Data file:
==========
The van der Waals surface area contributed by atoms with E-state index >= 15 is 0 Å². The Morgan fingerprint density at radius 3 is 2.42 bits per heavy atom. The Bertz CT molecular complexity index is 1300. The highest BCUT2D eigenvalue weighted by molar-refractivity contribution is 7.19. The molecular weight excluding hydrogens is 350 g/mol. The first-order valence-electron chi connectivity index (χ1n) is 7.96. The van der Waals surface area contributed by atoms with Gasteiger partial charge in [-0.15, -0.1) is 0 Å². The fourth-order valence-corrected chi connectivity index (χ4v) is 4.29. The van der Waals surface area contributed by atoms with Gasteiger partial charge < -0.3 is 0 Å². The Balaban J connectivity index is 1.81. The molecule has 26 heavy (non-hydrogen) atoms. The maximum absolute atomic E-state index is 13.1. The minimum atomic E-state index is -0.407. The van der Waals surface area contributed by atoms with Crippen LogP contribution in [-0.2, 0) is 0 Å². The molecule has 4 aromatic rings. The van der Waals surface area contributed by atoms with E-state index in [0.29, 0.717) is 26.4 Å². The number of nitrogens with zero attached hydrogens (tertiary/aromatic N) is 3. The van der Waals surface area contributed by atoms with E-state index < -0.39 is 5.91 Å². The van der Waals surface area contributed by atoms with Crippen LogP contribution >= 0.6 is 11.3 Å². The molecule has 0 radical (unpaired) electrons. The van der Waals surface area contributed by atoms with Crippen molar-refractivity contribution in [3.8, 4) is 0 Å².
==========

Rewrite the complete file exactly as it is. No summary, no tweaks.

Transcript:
The van der Waals surface area contributed by atoms with E-state index >= 15 is 0 Å². The Morgan fingerprint density at radius 3 is 2.42 bits per heavy atom. The Bertz CT molecular complexity index is 1300. The highest BCUT2D eigenvalue weighted by molar-refractivity contribution is 7.19. The molecular weight excluding hydrogens is 350 g/mol. The first-order valence-electron chi connectivity index (χ1n) is 7.96. The van der Waals surface area contributed by atoms with Gasteiger partial charge in [-0.15, -0.1) is 0 Å². The fourth-order valence-corrected chi connectivity index (χ4v) is 4.29. The van der Waals surface area contributed by atoms with Gasteiger partial charge < -0.3 is 0 Å². The Balaban J connectivity index is 1.81. The molecule has 26 heavy (non-hydrogen) atoms. The maximum absolute atomic E-state index is 13.1. The minimum atomic E-state index is -0.407. The van der Waals surface area contributed by atoms with Crippen LogP contribution in [-0.2, 0) is 0 Å². The molecule has 4 aromatic rings. The van der Waals surface area contributed by atoms with E-state index in [0.29, 0.717) is 26.4 Å². The number of nitrogens with zero attached hydrogens (tertiary/aromatic N) is 3. The van der Waals surface area contributed by atoms with E-state index < -0.39 is 5.91 Å². The van der Waals surface area contributed by atoms with Crippen LogP contribution >= 0.6 is 11.3 Å². The molecule has 0 radical (unpaired) electrons. The van der Waals surface area contributed by atoms with Crippen molar-refractivity contribution in [3.8, 4) is 0 Å².